Alternatively there is the Single Play, which is primarily point-based inducing an urge to improve scores that does not sit idly by. Because Prime Pinball relies purely on the playerís own skill and dedication, it creates an irresistible itch to refine reflexes and tighten technique, which prompts a wrenching, twisting, grinding pull to play again, and again. And thatís the beauty of Metroid Prime Pinball's nature at heart; a five-minute blast can effortlessly turn into an hour as time disappears into the distance. The high score is there waiting, it just takes practice.

    Finally, the multiplayer mode acts as a pleasant addition, but it offers nothing that one wouldn't expect. Up to eight players can share a single DS cart wirelessly, however there is only one board to play with the following singular objective: the first player to reach 100,000 points wins. Simple.

    Once a game starts it is immediately apparent how beautiful it all looks and sounds. There are a handful of familiar, smile-inducing tunes (including the hypnotic Phendrana Drifts), and although they cannot compare to the originals' quality - sounding a little jerky and shaky only in comparison - they nonetheless push the handheldís sound capabilities to their limits.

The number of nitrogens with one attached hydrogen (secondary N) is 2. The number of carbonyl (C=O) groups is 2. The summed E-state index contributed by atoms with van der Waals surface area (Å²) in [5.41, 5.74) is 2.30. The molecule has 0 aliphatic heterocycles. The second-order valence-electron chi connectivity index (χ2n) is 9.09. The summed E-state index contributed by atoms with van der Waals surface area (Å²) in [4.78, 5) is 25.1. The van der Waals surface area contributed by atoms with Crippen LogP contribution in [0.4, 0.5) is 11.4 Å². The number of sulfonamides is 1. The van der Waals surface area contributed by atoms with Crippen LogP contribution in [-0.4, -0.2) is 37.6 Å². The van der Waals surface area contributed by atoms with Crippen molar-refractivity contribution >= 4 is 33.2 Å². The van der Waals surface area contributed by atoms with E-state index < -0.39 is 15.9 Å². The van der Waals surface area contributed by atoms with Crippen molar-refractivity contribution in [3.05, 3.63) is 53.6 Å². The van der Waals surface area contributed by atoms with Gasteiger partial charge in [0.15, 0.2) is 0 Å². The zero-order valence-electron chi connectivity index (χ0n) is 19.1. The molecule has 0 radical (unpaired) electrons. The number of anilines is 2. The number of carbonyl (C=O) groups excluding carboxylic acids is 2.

Similarly impressive is how the boards are brightly colourful and tightly condensed across both dual screens. Each area showcases its own Prime-themed presentation from the dark Pirate Frigate to the ancient wastelands of Tallon Overworld. And rather than simply providing a visually pleasing presentation, each board hosts a dynamic and exciting range of obstacles, targets, bumpers and spinners meaning there is a lot of variety, which is good news considering there are only eight of them.

    It would all mean nothing, however, if there was no weight to the ball. Thankfully, the in-game physics are well-defined and realistically implemented, meaning there are no cheap deaths. Samus slides across the silky smooth surfaces and responds well to her surroundings, meaning her fate is never destined by the pull of gravity alone. Even when she is being repelled and ejected across the board at swift speeds, the player stays in control by timely strikes with multiple flippers spread across the boards.